KOTA KINABALU: The Covid-19 pandemic has had a direct effect on the tourism industry in Sabah, especially the dive industry – where many operators have been left with time on their hands as tourists come back slowly with the gradual easing of the Movement Control Order (MCO).
Staff at the PADI dive operator Scuba Junkie are making the best use of this time by joining the conservation organisation S.E.A.S, (Sea Education Awareness Sabah) in their activities.
This was particularly the case for World Oceans Day (8th June) and Coral Triangle Day (9th June), with beach and reef clean-up carried out by the staff as part of their annual celebrations for the day with a difference this year, due to less tourists to the island and Covid-19 social distancing measures.
“Usually for World Oceans Day, guests and staff work together to do large beach and reef cleaning up around the island.
“This year, the beach and reef cleaning up were limited, but we still made a significant impact, including lifting discarded fishing gear from dive sites including one 20m drift net.
“Beach and reef clean-up are the most straightforward way for dive operators to contribute to marine conservation. Plastic pollution is a major global problem, with an estimated 8 million tonnes of plastic ending up in the oceans every year. But local efforts such as the Sabah Bebas Sampah campaign can have huge, positive benefits for the immediate environment.
Thinking global, but acting local does make a difference,” said Scuba Junkie Dive Manager and chairman for S.E.A.S., M. Khairuddin Riman.
For Scuba Junkie, he added their conservation efforts are ongoing staff are being trained as Reef Check Ecodivers, which will enable them to take part in coral reef health assessments in the upcoming months.
Meanwhile, Conservation Manager for S.E.A.S David McCann said around the world, scientists had been documenting the effect of the pandemic lockdown and what it means for the natural world hoping that the downturn in human movement gave ecosystems a well-needed break.
“Reef health check assessments will allow us to document what has happened to our local reefs and identify whether or not the MCO has had a positive impact,” he said.
Instructor for Scuba Junkie, Mohd Khairul Hamsah added “We are optimistic. We took our first guests after the MCO to Sipadan, and the very first things we saw in the water were two endangered scalloped hammerhead sharks and a spotted eagle ray.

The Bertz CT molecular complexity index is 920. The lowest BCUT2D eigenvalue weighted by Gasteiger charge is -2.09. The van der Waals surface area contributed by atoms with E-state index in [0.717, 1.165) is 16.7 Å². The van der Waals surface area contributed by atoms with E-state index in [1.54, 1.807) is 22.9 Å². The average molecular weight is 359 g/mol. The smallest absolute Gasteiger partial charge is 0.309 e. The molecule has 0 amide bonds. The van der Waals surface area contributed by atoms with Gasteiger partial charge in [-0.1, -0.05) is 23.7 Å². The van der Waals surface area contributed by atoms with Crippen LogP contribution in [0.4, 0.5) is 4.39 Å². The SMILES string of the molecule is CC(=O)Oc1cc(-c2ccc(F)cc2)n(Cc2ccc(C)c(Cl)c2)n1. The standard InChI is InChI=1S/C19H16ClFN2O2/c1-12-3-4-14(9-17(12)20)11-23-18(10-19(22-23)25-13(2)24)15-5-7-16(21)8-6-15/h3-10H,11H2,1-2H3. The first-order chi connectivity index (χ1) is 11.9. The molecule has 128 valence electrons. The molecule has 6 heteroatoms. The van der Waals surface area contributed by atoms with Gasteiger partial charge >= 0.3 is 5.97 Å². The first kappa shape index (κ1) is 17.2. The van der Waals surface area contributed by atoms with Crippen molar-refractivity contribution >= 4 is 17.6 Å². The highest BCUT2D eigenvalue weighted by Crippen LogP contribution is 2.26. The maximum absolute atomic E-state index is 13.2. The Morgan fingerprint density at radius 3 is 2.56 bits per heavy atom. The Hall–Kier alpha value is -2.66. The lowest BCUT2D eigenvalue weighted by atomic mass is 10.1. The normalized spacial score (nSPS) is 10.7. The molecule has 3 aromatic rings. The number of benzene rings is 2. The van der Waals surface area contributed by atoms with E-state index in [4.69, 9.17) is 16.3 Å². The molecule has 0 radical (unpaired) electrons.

“We also saw baby grey reef sharks on all dive sites around the island – even a school of about 50 of them on one site. This is as well as the schools of jackfish, barracuda, bumpheads and reef fish that Sipadan is world famous for. It was incredible!
“I am very much looking forward to completing my EcoDiver course and participating in proper surveys on reefs in my hometown area, as well as continuing other projects with S.E.A.S,” he said.
McCann said S.E.A.S was looking forward to re-starting in-water projects again.
“We have been quite busy during the MCO lockdown obviously affected our capacity to carry out some conservation project areas, but also provided us with unique opportunities to develop others, such as our outreach and supporter engagement programmes.
“We released 966 green turtle hatchlings from our hatchery, which were livestreamed by popular demand to audiences worldwide, and also developed a series of online presentations for students abroad to learn about marine conservation in Sabah.
“We look forward to continuing these programmes and interacting with guests coming back to Mabul over the next few months,” he said.
To further interest in conservation work and support the local community, Scuba Junkie is offering a ‘Conservation Upgrade’ for bookings during June and July, where guests can ‘upgrade’ their stay and take part in conservation activities with S.E.A.S staff including special workshops for younger students, and a goodie bag on arrival.
The money raised from the upgrade goes back to community projects on the island.
M. Khairuddin continued, “As a Sabahan, I consider myself very fortunate to be from one of the most biodiverse places on the planet and I feel a strong sense of responsibility to do my bit to protect these ecosystems for future generations.
“Although it may be quiet from a tourism perspective at the moment, we urge everyone to make the best use of this time and find ways to give back to the environment around them. Explore new ways to improve on existing eco-friendly practices and enable better protection for the natural world, engage in conservation projects, so that when tourism picks up again, it’s not back to normal but back to better,” he concluded.